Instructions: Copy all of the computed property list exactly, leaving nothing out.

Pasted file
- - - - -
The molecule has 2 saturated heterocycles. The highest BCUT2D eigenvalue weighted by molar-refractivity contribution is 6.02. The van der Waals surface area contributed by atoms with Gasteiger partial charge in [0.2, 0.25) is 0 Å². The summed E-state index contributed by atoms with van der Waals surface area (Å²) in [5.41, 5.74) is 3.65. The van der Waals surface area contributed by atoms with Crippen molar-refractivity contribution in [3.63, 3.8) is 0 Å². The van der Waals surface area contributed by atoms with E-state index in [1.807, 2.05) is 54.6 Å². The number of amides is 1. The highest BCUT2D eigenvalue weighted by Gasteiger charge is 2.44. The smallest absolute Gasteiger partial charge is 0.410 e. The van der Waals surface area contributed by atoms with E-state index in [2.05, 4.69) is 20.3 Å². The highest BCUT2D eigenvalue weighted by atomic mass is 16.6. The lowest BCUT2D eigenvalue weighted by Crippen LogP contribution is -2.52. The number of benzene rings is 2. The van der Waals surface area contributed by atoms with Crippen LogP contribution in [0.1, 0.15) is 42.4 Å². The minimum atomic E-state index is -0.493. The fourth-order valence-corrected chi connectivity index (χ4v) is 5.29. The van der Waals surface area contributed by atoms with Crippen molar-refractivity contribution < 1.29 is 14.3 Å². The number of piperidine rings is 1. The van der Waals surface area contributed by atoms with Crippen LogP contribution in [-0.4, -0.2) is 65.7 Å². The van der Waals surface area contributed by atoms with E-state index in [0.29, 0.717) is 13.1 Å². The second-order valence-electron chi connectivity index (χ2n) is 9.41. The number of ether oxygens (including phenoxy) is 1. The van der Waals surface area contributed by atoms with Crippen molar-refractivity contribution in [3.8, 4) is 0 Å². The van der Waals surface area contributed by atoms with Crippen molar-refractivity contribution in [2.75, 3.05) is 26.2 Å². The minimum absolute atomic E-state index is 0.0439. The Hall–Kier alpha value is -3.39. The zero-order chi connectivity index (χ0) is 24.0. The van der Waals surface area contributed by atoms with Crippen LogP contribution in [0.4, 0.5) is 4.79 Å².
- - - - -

The molecule has 2 saturated heterocycles. The highest BCUT2D eigenvalue weighted by molar-refractivity contribution is 6.02. The van der Waals surface area contributed by atoms with Gasteiger partial charge in [0.2, 0.25) is 0 Å². The summed E-state index contributed by atoms with van der Waals surface area (Å²) in [5.41, 5.74) is 3.65. The van der Waals surface area contributed by atoms with Crippen molar-refractivity contribution in [3.63, 3.8) is 0 Å². The van der Waals surface area contributed by atoms with E-state index in [1.807, 2.05) is 54.6 Å². The number of amides is 1. The highest BCUT2D eigenvalue weighted by Gasteiger charge is 2.44. The smallest absolute Gasteiger partial charge is 0.410 e. The van der Waals surface area contributed by atoms with E-state index in [2.05, 4.69) is 20.3 Å². The highest BCUT2D eigenvalue weighted by atomic mass is 16.6. The lowest BCUT2D eigenvalue weighted by Crippen LogP contribution is -2.52. The number of benzene rings is 2. The van der Waals surface area contributed by atoms with Crippen LogP contribution in [0.1, 0.15) is 42.4 Å². The minimum atomic E-state index is -0.493. The fourth-order valence-corrected chi connectivity index (χ4v) is 5.29. The van der Waals surface area contributed by atoms with Crippen molar-refractivity contribution < 1.29 is 14.3 Å². The number of piperidine rings is 1. The van der Waals surface area contributed by atoms with Crippen LogP contribution in [-0.4, -0.2) is 65.7 Å². The van der Waals surface area contributed by atoms with E-state index in [0.29, 0.717) is 13.1 Å². The second-order valence-electron chi connectivity index (χ2n) is 9.41. The number of ether oxygens (including phenoxy) is 1. The van der Waals surface area contributed by atoms with Crippen molar-refractivity contribution in [3.8, 4) is 0 Å². The van der Waals surface area contributed by atoms with Crippen molar-refractivity contribution in [2.75, 3.05) is 26.2 Å². The minimum absolute atomic E-state index is 0.0439. The Hall–Kier alpha value is -3.39. The zero-order chi connectivity index (χ0) is 24.0. The van der Waals surface area contributed by atoms with Crippen LogP contribution in [0.4, 0.5) is 4.79 Å².